Alas, musty basements
Have you noticed a musty odor in certain areas of your home? That’s a sign of concrete moisture vapor transmission. It’s a common problem in musty basements. The moisture source, typically the earth itself, provides a continuous flow of humidity that passes through your concrete slab. Over time, the infiltration of moisture may lead to efflorescence (visible white salts). If left unresolved, it may lead to concrete failure. More importantly, this moisture may be the source of Sick Building Syndrome and other indoor air quality (IAQ) issues.
But moisture vapor isn’t the only culprit. Radon, an invisible, odorless and radioactive gas, can also seep through concrete. It’s the second leading cause of lung cancer in the United States and elevated levels of radon have been found in homes all across the country. So how do you find out if you have a radon problem? Because it’s odorless, the only way is with a test kit that you buy at a home hardware store or online.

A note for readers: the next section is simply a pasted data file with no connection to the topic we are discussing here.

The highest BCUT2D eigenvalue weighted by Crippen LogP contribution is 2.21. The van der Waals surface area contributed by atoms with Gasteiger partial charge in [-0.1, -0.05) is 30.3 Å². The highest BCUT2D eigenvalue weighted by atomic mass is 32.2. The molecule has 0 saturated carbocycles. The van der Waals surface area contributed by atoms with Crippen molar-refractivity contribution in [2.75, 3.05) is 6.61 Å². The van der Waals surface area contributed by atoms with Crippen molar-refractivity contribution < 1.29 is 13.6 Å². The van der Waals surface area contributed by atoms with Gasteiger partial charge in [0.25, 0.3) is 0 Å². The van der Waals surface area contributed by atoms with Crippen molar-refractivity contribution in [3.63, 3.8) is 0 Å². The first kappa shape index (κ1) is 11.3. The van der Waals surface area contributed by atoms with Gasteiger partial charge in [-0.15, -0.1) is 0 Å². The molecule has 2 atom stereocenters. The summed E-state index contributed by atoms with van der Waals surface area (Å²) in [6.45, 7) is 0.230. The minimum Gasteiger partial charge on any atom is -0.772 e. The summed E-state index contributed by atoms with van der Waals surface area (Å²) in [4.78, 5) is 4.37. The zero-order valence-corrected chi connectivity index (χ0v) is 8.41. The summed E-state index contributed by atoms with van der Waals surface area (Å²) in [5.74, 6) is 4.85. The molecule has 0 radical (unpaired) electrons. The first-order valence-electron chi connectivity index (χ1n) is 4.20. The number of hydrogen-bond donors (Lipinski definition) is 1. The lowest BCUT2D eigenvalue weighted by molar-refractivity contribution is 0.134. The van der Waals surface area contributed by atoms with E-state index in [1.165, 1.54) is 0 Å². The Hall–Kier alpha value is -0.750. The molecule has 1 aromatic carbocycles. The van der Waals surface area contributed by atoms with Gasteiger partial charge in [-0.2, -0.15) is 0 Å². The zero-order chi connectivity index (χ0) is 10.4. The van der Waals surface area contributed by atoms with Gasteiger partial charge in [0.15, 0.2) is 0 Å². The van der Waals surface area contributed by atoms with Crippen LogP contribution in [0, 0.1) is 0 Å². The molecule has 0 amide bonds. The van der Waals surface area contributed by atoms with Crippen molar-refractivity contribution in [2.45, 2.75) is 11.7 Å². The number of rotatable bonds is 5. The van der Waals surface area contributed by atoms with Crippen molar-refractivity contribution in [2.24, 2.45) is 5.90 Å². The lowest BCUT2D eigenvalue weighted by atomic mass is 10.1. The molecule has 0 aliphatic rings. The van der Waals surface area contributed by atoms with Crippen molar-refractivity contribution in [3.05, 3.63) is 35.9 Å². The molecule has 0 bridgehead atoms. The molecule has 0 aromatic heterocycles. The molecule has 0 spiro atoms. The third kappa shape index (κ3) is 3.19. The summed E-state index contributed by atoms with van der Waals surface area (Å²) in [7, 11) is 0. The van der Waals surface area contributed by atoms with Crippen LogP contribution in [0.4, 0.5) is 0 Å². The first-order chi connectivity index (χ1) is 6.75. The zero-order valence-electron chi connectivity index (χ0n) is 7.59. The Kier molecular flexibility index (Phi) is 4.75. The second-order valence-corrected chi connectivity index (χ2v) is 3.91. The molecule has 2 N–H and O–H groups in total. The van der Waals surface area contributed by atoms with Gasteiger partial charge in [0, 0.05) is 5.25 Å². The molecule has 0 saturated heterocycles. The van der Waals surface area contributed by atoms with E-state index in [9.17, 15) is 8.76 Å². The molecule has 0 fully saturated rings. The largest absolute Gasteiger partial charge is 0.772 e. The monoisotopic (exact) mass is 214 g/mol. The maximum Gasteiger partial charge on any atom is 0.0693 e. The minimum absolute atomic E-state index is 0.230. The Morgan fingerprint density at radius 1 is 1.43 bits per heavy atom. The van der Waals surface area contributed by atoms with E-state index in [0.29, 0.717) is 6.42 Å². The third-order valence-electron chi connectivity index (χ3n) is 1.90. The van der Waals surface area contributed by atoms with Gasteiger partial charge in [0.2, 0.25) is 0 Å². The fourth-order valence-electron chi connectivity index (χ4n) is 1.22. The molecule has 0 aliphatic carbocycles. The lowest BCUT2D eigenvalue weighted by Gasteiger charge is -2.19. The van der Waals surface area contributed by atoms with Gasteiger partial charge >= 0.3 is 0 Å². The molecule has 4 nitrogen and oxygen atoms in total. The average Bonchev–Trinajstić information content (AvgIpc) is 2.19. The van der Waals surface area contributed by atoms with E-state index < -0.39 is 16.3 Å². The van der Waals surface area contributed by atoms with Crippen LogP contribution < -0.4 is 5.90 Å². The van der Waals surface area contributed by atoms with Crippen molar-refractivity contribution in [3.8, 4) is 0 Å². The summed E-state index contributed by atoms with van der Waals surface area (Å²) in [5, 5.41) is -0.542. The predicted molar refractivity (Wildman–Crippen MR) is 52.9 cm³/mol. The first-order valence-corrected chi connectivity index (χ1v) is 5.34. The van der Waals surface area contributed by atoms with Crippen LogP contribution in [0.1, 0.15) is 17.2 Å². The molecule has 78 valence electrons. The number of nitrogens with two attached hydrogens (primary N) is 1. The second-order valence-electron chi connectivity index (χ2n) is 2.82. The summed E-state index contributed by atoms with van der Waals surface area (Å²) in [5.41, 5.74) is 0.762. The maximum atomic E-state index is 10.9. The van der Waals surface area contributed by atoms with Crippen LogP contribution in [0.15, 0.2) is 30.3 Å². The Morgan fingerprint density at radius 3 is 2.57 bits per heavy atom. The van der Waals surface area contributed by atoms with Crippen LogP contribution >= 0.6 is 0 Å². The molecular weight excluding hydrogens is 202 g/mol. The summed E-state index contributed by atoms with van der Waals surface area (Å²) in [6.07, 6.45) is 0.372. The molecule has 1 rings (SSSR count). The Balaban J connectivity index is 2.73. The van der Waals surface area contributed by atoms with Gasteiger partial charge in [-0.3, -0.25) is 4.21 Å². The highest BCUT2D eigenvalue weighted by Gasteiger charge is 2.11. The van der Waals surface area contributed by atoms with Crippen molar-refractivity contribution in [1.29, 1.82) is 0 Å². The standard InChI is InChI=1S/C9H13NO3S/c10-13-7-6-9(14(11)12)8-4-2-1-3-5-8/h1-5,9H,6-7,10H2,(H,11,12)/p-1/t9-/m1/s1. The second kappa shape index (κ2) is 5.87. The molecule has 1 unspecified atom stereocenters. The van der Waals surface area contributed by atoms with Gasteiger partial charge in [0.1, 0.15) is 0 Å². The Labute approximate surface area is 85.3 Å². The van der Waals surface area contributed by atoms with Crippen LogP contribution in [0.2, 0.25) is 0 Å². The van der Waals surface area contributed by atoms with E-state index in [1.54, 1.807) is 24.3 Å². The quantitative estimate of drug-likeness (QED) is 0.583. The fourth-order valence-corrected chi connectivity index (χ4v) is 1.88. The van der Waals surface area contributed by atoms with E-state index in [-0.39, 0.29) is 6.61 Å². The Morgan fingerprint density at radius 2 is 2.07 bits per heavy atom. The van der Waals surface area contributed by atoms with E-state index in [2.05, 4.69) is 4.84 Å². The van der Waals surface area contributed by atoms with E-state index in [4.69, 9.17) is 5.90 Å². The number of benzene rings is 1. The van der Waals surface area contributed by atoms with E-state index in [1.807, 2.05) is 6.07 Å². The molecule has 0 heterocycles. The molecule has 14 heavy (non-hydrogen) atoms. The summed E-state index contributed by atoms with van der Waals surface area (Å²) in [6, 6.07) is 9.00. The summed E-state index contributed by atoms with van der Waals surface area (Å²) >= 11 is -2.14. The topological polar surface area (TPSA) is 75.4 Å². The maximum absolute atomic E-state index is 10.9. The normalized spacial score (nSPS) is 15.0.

How does this happen?
It happens because a house acts like a vacuum for underground gases. The air pressure inside your house is lower than in the soil surrounding the foundation. This difference in pressure is caused by air exchangers, exhaust fans, clothes dryers and the like. When air is pushed out of the house, outside air is pulled in to replace it. Much of this replacement air comes from the ground surrounding the house…bringing gases with it.
How can I mitigate this?
Well, if you’ve confirmed the presence of radon, don’t mess around. Your first step is to hire a radon specialist to discuss the possibility of installing a removal system: a “sub slab” or “active soil” depressurization system (http://www.radonawareness.org/how-to-fix.php). These systems work by reversing the pressure differential between the soil and lower part of your house. But according to RadonAwareness.Org, there is a secondary measure you can take…seal your floor. Sealing the cracks and other openings of the interior substructure provides an additional level of radon protection.
So what’s the best way to do this? Have an epoxy floor coating installed in your basement. Not only will the coating assist as a valuable radon mitigation strategy, it’ll also prevent air quality issues associated with concrete moisture vapor emission. A two-fer!
Test for radon. If present, hire a radon specialist. In either case, hire a contractor specializing in the application of professional epoxy floor coatings. These coating systems will help that musty basement and provide a healthier environment by forming an added layer of protection against indoor air quality threats.
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